|n.||1.||The quality or being true; as: - |
|2.||Conformity to rule; exactness; close correspondence with an example, mood, object of imitation, or the like.|
|2.||That which is true or certain concerning any matter or subject, or generally on all subjects; real state of things; fact; verity; reality.|
I long to know the truth here of at large.
|3.||Fidelity; constancy; steadfastness; faithfulness.|
|3.||A true thing; a verified fact; a true statement or proposition; an established principle, fixed law, or the like; as, the great truths of morals.|
Even so our boasting . . . is found a truth.
|4.||The practice of speaking what is true; freedom from falsehood; veracity.|
|4.||Righteousness; true religion.|
|v. t.||1.||To assert as true; to declare.|
|Noun||1.||truth - a fact that has been verified; "at last he knew the truth"; "the truth is the he didn't want to do it"|
|2.||truth - conformity to reality or actuality; "they debated the truth of the proposition"; "the situation brought home to us the blunt truth of the military threat"; "he was famous for the truth of his portraits"; "he turned to religion in his search for eternal verities"|
|3.||truth - a true statement; "he told the truth"; "he thought of answering with the truth but he knew they wouldn't believe it"|
Synonyms: true statement
|4.||truth - the quality of nearness to the truth or the true value; "he was beginning to doubt the accuracy of his compass"; "the lawyer questioned the truth of my account"|
|5.||Truth - United States abolitionist and feminist who was freed from slavery and became a leading advocate of the abolition of slavery and for the rights of women (1797-1883)|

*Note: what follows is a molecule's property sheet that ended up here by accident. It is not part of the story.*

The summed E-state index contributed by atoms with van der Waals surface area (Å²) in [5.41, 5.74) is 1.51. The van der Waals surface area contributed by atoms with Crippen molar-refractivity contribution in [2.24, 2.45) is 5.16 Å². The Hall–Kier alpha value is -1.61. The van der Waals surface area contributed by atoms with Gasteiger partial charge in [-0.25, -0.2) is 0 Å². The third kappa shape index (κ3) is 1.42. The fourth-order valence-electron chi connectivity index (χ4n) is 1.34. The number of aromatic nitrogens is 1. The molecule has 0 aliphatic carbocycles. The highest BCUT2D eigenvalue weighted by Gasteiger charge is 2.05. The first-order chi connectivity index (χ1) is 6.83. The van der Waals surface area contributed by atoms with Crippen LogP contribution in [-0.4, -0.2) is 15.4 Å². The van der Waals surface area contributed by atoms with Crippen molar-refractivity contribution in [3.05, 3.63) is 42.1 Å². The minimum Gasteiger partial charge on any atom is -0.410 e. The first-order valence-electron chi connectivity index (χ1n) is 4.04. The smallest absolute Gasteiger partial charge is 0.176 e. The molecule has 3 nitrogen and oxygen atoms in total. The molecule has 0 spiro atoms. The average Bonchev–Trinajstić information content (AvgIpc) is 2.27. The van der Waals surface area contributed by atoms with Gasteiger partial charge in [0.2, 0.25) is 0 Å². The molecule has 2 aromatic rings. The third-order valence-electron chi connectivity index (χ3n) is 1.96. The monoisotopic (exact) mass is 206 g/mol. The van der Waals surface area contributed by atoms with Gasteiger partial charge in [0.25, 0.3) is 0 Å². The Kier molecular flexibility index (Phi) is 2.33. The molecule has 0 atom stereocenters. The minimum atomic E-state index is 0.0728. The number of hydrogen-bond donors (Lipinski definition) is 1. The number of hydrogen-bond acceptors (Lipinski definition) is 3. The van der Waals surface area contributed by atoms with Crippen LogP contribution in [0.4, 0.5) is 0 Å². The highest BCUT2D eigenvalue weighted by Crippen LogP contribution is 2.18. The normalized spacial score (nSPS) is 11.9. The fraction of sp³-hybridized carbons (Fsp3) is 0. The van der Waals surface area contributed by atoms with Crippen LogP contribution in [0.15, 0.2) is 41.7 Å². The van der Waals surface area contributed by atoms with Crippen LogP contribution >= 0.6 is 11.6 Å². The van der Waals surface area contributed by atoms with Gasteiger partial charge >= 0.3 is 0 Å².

Synonyms: Sojourner Truth
TRUTH. The actual state of things.
2. In contracts, the parties are bound to toll the truth in their dealings, and a deviation from it will generally avoid the contract; Newl. on Contr. 352-3; 2 Burr. 1011; 3 Campb. 285; and even concealment, or suppressio veri, will be considered fraudulent in the contract of insurance. 1 Marsh. on Ins. 464; Peake's N. P. C. 115; 3 Campb. 154, 506.
3. In giving his testimony, a witness is required to tell the truth, the whole truth, and nothing but the truth; for the object in the examination of matters of fact, is to ascertain truth.
4. When a defendant is sued civilly for slander or a libel, he may justify by giving the truth in evidence; but when a criminal prosecution is instituted by the commonwealth for a libel, he cannot generally justify by giving the truth in evidence.
5. The constitutions of several of the United States have made special provisions in favor of giving the truth in evidence in prosecutions for libels, under particular circumstances. In the constitutions of Pennsylvania, Delaware, Tennessee, Kentucky, Ohio, Indiana and Illinois, it is declared, that in publications for libels on men in respect to their public official conduct, the truth may be given in evidence, when the matter published was proper for public information. The constitution of New York declares, that in all prosecutions or indictments for libels, the truth may be given in evidence to the jury; and if it shall appear to the jury that the matter charged as libelous, is true, and was published with good motives and for justifiable ends, the party shall be acquitted. By constitutional provision in Mississippi and Missouri, and by legislative enactment in New Jersey, Arkansas, Tennessee, Act of 1805, c. 6: and Vermont, Rev. Stat. tit. 11, c. 25, s. 68; the right to give the truth in evidence has been more extended; it applies to all prosecutions or indictments for libels, without any qualifications annexed in restraint of the privilege. Cooke on Def. 61.